Steve Spurrier knows what a championship football team looks like.
He coached six of them at Florida and brought the Gators their first official SEC championship in 1991.
Now he's trying to do the same at South Carolina, which has ascended to unprecedented heights the past two seasons under the Head Ball Coach.
The Gamecocks, who take on No. 9 LSU on Saturday in Tiger Stadium, own the nation's longest winning streak at 10 games, which dates back to last season.
South Carolina's No. 3 national ranking is its highest in more than 25 years, and if the Gamecocks can beat the Tigers, it will be the first time in history that they have beaten top-10 teams in back-to-back games after battering then-No. 5 Georgia 35-7 last week.
But as Spurrier has reminded everybody this week, the Gamecocks have run only half the race.
"We've got some high goals," Spurrier said.
This time, they're real goals and not some pipe dream cooked up by a South Carolina fan base that has historically been as delirious with its grandiose expectations as it's been loyal with its support of its team.
The Gamecocks are for real, and to this point, they look like the closest thing to a legitimate contender to Alabama in this league. Granted, that can all change in a matter of a week.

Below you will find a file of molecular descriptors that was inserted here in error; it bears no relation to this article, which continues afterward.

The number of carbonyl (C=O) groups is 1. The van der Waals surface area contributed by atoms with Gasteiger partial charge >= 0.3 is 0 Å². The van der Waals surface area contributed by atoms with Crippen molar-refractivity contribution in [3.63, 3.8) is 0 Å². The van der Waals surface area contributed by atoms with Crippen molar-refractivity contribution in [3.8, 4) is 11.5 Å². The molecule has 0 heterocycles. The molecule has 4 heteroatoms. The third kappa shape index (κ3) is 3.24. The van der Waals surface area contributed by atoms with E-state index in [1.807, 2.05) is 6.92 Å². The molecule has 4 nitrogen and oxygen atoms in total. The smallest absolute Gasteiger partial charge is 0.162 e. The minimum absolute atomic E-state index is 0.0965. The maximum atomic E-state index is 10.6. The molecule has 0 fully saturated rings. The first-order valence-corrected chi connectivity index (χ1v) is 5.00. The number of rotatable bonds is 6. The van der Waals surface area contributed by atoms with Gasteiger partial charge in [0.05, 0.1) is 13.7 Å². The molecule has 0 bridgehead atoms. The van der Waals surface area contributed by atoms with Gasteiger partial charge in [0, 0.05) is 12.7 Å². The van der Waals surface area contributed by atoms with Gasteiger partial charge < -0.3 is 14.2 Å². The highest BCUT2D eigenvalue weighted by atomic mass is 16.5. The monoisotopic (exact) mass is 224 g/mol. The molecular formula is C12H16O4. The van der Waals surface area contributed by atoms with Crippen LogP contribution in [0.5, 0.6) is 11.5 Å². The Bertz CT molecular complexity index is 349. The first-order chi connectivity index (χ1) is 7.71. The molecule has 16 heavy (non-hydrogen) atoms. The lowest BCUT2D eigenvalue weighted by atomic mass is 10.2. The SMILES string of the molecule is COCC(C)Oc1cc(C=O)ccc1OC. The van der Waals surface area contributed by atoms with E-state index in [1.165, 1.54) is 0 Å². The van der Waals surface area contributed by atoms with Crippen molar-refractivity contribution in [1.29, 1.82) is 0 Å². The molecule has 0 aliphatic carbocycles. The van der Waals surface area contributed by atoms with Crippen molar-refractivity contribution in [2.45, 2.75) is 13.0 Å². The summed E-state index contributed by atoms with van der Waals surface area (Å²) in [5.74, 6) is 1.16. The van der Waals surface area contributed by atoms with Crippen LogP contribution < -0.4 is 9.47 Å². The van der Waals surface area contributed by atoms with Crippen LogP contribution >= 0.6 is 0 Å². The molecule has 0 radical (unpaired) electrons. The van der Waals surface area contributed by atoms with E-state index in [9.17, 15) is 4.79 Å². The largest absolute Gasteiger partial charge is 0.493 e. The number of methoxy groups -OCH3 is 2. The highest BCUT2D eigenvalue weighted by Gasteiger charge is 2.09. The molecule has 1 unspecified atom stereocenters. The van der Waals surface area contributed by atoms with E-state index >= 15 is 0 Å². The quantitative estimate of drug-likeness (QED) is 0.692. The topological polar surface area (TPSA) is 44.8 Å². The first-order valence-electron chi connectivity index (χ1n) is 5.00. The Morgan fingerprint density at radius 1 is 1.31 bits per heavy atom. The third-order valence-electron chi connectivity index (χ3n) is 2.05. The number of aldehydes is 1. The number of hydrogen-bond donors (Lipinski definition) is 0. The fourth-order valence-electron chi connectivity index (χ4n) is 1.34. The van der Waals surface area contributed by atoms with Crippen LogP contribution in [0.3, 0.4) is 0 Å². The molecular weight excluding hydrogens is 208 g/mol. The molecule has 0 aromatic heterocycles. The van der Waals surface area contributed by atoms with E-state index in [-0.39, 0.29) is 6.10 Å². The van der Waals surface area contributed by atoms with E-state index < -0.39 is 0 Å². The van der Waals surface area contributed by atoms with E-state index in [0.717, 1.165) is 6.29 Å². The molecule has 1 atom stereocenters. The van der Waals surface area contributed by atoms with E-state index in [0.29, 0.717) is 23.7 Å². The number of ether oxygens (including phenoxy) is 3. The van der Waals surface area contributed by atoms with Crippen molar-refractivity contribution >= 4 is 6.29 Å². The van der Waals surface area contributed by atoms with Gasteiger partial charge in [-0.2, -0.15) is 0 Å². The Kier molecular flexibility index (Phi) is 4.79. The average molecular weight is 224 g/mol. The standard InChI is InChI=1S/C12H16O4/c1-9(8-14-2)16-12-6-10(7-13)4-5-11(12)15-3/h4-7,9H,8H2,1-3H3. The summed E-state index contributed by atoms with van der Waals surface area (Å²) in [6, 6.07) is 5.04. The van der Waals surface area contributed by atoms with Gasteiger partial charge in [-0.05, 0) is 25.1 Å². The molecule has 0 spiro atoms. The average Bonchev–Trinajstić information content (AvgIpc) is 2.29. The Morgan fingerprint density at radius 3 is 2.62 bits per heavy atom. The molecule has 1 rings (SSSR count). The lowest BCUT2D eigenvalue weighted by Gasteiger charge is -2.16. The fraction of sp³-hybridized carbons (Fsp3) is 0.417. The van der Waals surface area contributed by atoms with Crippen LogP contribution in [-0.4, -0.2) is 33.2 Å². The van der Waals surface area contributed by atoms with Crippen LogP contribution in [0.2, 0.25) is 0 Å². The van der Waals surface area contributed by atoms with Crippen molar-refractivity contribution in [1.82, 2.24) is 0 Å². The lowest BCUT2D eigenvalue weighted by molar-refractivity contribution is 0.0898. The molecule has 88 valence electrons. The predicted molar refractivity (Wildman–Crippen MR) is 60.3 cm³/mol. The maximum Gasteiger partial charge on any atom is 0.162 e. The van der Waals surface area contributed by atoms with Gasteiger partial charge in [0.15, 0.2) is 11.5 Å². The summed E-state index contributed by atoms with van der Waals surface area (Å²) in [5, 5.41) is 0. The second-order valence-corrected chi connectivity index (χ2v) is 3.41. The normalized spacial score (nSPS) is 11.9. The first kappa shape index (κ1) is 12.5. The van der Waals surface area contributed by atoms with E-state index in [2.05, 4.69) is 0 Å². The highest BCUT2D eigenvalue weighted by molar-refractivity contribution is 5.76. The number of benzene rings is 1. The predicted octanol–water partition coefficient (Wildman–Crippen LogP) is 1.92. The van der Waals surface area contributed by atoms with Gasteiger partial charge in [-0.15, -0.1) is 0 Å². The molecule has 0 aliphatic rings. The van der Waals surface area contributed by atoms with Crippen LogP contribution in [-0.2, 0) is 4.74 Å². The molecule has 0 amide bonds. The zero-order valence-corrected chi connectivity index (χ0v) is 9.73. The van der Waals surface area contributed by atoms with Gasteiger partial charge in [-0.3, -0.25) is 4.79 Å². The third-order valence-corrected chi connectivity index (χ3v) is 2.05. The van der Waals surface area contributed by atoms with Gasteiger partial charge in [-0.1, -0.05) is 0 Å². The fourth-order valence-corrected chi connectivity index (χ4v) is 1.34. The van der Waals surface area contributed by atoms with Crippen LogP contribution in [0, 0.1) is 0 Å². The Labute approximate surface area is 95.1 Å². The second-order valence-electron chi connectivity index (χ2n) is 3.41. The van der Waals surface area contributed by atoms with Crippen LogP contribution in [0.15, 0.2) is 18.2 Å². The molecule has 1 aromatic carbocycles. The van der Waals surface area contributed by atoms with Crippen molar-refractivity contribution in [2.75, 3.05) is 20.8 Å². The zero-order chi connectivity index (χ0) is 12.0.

But whereas South Carolina was the last one standing in a mediocre Eastern Division two years ago in making its first SEC championship game appearance, this South Carolina team is equipped to do some damage.
How did the Gamecocks get here after seemingly being doomed to eternal mediocrity?
For starters, it's important to remember that they didn't get here overnight.
In Spurrier's first five seasons at South Carolina from 2005 to 2009, the Gamecocks won more than seven games only once (2006). And last season was the only time since he's been there that they didn't lose five or more games.
Spurrier has admitted that after the embarrassing 31-10 loss to Iowa in the Outback Bowl following the 2008 season, he wondered whether it just wasn't going to work.
"You sort of wonder, 'What am I doing here?'" Spurrier said.
What rejuvenated Spurrier was that next recruiting class. The Gamecocks were able to keep Stephon Gilmore and Alshon Jeffery at home, despite schools such as Alabama and USC coming into the Palmetto State and aggressively recruiting them.
The next year, South Carolina also kept Marcus Lattimore at home when he could have gone anywhere else in the country as the nation's top running back prospect.
And then last year, it was Jadeveon Clowney following suit and keeping the Palmetto pipeline churning. Clowney, one of the highest-rated prospects to come out of high school in several years, looked like an NFL player the day he walked onto campus.
Now a sophomore, he's playing like it, too.
This will always be a talented league, and by keeping its best players at home, South Carolina has significantly upgraded its talent.
In the past, the Gamecocks struggled to get the best players in their state. You could almost put together an NFL who's-who list of highly rated players who played their high school football in South Carolina and went elsewhere.